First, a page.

The 'poles' according to what? The crust carries a magnetic signature of the magma when it left the core rather than what magnetic field it was passing through just before it cooled. The oceanic crust is 200M years old, the Continental Crust has a few spots that go back almost 4B years. The core has not changed it's alignment to the sun, let alone done complete flips. Magma was free to float around as a liquid for billions of years before any of it cooled, the size and speed of rotation would have made the earth a big centrifuge where the liquid rock as sorting itself by density as well as magnetic orientation. Magma coming from the core should carry that orientation while the magma that will return to the core would lose any magnetism it carried.


There are 40,000 miles of oceanic rifts that are spreading to any changes it where the continents are going is based in the spreading rather and that is based in the temp of the rising magma, hotter or cooler is the only change it ever makes





If the core has a stable spin and only the crust portion is wobbly then the wobble was introduced after the core had a stable spin(without a doubt). The moon is large enough to create a wobble and modern astronomy software could figure out what the orbits would have hat to have been like.

I would even suggest a large portion of the moon's metal core left the moon and rained down on the earth in a way that saw one location get about 90 of all the material in one event and by the time that heavy material sank to the core the wobble had been established. If the core is also wobbling then it will never recover
 
Curious Cdn
#43
Quote: Originally Posted by MHz View Post

The 'poles' according to what? The crust carries a magnetic signature of the magma when it left the core rather than what magnetic field it was passing through just before it cooled. The oceanic crust is 200M years old, the Continental Crust has a few spots that go back almost 4B years. The core has not changed it's alignment to the sun, let alone done complete flips. Magma was free to float around as a liquid for billions of years before any of it cooled, the size and speed of rotation would have made the earth a big centrifuge where the liquid rock as sorting itself by density as well as magnetic orientation. Magma coming from the core should carry that orientation while the magma that will return to the core would lose any magnetism it carried.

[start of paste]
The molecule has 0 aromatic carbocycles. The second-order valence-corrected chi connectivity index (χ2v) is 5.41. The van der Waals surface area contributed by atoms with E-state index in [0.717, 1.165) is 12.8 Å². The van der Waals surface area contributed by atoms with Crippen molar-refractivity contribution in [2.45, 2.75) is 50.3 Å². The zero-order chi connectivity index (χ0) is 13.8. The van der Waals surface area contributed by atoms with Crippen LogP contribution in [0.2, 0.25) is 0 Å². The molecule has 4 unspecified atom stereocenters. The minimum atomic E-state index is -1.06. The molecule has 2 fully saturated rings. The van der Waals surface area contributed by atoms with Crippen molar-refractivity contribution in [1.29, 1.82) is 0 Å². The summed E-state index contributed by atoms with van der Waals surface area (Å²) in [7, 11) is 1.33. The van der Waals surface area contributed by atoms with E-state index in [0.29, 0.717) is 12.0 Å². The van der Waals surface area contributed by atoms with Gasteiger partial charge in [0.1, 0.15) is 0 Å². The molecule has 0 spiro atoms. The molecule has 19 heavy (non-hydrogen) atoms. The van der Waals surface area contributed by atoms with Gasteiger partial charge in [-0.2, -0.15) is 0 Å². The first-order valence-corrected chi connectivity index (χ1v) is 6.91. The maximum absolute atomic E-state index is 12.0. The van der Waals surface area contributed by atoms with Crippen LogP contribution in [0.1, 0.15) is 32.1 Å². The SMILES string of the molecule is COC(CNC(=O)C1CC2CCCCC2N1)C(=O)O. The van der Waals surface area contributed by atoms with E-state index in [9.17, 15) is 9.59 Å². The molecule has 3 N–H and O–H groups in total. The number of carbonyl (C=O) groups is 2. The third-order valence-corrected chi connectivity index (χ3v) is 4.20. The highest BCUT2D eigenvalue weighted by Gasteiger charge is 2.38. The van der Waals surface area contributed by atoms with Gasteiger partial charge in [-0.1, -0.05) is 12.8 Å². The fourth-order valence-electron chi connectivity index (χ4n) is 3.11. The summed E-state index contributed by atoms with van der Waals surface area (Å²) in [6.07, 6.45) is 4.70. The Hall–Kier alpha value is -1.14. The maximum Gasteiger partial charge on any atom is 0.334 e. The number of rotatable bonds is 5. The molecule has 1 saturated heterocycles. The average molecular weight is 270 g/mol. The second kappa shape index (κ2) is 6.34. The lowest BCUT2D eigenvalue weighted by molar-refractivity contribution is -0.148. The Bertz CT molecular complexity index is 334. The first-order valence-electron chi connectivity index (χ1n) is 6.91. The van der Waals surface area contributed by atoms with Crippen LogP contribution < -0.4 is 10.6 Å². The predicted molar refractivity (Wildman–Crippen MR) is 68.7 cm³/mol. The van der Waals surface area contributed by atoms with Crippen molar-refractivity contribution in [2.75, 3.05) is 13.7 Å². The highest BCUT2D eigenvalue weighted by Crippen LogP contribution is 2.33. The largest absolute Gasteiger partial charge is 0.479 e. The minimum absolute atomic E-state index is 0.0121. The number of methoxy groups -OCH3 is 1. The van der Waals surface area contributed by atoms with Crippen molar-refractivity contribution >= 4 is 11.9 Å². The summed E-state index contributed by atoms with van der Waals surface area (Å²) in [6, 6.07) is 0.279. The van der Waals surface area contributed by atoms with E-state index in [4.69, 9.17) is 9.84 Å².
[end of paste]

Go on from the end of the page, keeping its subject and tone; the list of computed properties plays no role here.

There are 40,000 miles of oceanic rifts that are spreading to any changes it where the continents are going is based in the spreading rather and that is based in the temp of the rising magma, hotter or cooler is the only change it ever makes

If the core has a stable spin and only the crust portion is wobbly then the wobble was introduced after the core had a stable spin(without a doubt). The moon is large enough to create a wobble and modern astronomy software could figure out what the orbits would have hat to have been like.
I would even suggest a large portion of the moon's metal core left the moon and rained down on the earth in a way that saw one location get about 90 of all the material in one event and by the time that heavy material sank to the core the wobble had been established. If the core is also wobbling then it will never recover

I know that this is a tough one.

The Earth, you see is a big ball, spinning on an axis that does not change very much hence a lack of wobble (and a good thing, too)

The magnetic field, though, moves about. The Earth does not wobble about,just the electromagnetic field that it generates.
 

Similar Threads

67
Google Earth now shows CLIMATE CHANGE
by mentalfloss | Feb 8th, 2014
34
Earth helping put brakes on climate change
by mentalfloss | Aug 4th, 2012